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Economics and technology restoring historic value of recycling manure as fertilizer (04/12/2006)
Talk about recycling, for thousands of years farmers used livestock manure as fertilizer for crops. However, in recent decades, commercial fertilizer took the lead because it was cheaper and easier to use. Manure often was viewed as an odorous waste.

Today, rising energy prices and new technology are restoring the reputation of livestock manure as a valuable crop fertilizer. "Turning the corner on viewing manure as a commodity rather than a waste has the potential to improve both the environment as well as the public image of livestock farming," says Wayne Anderson, agricultural liaison for the Minnesota Pollution Control Agency (MPCA).

"Historically, it was the primary source of fertilizer for crops," Anderson says. "After World War II commercial fertilizer became available to agriculture at relatively low cost, and to some extent manure became a waste by-product of a growing agricultural economy. Today, fertilizer costs have caught up and farmers are realizing the value of the nutrient and soil benefits."

"Years ago, hog farmers were giving the manure away, even paying to get rid of it," says David Ward, a Mapleton area farmer and member of the Minnesota Corn Research & Promotion Council. "Now they're being asked for it and getting paid. It's economically feasible now. It's a valuable resource and if it's managed properly it's a win-win situation."

"Manure is definitely being managed better today due to improved equipment," says Doug Albin, who farms near Clarkfield in western Minnesota. "We have greater ability to transport further, making more acres available for application at responsible rates. The economics today mean that farmers will practice best management and realistic application based on profit levels and yield goals. I hope that at some point we can use all our crop in Minnesota as either feed, fuel or fiber, and that we have enough livestock to produce enough organic fertilizer," Albin says. However, both Ward and Albin agree there are challenges using manure as fertilizer. The logistics of hauling and applying thousands of gallons or tons of liquid or solid manure exceed that of commercial fertilizers. The amount of nutrients in manure can vary, and the amount of time available for application is often very limited. "Timing can be difficult," Albin says.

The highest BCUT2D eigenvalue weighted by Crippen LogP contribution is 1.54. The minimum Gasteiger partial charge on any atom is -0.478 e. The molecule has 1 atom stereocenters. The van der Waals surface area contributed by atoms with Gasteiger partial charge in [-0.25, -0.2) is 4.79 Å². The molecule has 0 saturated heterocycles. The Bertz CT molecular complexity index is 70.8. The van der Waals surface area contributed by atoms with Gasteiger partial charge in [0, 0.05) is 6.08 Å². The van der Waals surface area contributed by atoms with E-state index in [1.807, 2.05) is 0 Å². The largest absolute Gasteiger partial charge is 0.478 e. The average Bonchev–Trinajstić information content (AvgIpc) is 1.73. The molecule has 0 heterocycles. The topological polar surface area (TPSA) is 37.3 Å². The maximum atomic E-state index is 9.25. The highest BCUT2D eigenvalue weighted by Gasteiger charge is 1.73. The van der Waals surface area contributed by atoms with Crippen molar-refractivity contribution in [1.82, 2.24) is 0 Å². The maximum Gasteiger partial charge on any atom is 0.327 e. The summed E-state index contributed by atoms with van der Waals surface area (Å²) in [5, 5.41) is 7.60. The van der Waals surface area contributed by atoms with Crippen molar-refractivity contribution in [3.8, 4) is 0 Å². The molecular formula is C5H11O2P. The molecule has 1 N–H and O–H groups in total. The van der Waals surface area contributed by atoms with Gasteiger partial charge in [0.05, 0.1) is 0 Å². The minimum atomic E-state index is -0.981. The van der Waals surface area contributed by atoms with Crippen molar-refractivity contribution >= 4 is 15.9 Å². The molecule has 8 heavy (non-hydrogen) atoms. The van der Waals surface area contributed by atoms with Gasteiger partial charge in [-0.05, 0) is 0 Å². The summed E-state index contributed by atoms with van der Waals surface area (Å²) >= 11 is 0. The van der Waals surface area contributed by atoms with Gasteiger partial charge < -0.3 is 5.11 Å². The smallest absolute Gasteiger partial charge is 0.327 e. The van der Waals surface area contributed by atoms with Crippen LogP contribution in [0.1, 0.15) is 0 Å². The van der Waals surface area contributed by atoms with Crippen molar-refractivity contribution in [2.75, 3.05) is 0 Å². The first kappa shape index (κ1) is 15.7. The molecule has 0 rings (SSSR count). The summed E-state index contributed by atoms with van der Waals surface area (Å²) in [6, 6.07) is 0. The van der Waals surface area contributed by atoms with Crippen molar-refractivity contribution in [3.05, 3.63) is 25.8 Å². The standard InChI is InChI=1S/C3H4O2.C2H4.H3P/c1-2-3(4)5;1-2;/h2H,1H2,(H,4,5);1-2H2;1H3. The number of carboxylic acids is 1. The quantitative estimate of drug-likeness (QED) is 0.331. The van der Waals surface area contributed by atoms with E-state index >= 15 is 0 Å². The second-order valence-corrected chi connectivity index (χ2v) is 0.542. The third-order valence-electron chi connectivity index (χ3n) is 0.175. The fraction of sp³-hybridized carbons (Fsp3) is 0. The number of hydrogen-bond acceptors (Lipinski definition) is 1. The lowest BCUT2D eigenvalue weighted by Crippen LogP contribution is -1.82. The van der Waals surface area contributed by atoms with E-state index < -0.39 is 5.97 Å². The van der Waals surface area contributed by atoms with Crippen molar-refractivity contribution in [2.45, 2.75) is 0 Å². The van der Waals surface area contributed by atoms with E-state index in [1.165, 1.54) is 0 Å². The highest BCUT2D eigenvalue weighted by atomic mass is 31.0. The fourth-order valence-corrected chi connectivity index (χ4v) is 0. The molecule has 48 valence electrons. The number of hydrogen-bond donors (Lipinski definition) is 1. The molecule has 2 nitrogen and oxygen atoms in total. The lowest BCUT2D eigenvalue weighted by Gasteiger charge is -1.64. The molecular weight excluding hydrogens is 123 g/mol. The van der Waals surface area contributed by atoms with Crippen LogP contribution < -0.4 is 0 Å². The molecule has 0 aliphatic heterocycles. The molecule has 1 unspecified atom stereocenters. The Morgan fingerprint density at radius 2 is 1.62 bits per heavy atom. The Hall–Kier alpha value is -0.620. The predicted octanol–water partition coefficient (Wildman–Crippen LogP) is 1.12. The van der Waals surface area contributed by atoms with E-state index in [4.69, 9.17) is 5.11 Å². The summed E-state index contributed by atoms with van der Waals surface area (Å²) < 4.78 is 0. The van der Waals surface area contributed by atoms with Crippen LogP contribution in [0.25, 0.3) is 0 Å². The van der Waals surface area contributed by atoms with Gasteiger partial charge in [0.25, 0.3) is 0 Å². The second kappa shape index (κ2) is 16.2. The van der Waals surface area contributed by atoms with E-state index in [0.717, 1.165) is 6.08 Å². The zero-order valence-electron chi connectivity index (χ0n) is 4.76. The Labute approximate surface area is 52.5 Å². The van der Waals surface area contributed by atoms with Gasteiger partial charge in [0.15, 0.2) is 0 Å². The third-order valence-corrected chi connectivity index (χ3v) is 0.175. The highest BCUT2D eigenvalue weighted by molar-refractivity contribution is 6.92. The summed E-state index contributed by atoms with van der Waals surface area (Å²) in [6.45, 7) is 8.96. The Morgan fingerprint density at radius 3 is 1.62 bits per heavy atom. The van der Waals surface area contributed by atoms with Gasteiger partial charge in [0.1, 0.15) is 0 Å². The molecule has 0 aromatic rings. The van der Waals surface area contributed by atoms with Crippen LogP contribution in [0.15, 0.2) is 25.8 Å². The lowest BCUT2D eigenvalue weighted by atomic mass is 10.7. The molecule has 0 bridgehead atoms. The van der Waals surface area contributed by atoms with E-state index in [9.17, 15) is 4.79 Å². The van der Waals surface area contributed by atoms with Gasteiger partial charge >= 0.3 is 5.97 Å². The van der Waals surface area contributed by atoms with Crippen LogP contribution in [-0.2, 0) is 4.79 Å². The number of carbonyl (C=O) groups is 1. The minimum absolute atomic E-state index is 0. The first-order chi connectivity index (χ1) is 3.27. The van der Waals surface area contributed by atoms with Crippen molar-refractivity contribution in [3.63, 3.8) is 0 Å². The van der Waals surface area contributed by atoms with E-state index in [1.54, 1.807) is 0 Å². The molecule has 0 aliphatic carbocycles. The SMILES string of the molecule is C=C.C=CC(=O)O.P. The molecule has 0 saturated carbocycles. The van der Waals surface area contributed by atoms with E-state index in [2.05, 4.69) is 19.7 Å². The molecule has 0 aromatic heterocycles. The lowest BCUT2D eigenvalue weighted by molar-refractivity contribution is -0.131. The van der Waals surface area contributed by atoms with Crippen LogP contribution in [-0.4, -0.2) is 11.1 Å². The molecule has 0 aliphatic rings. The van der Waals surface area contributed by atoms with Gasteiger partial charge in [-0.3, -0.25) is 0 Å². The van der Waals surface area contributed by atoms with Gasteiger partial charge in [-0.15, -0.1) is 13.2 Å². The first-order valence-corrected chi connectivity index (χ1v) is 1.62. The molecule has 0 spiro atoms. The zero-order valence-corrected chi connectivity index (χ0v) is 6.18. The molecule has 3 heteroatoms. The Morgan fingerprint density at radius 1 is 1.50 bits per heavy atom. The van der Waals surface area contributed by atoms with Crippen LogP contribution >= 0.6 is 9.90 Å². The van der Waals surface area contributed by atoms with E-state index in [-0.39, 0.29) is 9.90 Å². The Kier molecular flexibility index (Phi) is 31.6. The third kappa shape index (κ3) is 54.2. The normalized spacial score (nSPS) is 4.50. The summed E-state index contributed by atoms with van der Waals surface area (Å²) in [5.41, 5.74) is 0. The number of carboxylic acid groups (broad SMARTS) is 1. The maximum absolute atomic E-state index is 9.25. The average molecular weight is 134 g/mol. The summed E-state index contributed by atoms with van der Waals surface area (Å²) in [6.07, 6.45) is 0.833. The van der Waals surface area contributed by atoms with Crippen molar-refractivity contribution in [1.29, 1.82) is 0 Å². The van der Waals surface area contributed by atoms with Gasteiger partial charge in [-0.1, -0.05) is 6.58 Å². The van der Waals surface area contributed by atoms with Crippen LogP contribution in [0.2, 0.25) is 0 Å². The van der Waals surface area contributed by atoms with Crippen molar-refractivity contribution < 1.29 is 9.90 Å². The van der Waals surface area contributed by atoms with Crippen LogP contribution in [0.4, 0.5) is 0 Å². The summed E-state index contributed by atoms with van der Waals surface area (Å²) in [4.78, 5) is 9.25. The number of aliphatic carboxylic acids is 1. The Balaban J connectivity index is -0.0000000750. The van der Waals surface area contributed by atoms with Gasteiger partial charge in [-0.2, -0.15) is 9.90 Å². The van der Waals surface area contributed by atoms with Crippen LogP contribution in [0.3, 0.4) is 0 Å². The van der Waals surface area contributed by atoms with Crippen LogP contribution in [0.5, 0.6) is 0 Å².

"We could actually use more livestock from a nutrient point of view," Ward says. "With good equipment and trucks we are able to transport farther. Injection (into the soil) reduces odors and runoff, and conserves on nitrogen fertilizer by preventing loss by evaporation, but the narrow application window is difficult. It could be only three weeks for some individual farms and 60 days overall, primarily in fall after harvest." Winter and early spring are less suitable for injection because of frozen or wet ground.

"Some of the challenges can be met by better equipment and management practices," says Dave Wall, MPCA hydrologist and manure application specialist. "We are seeing improved manure storage practices. Many farms can store manure for over a year, allowing them to apply at more optimal times," Wall says. "Improvements in equipment that injects liquid manure several inches into the soil allows greater precision."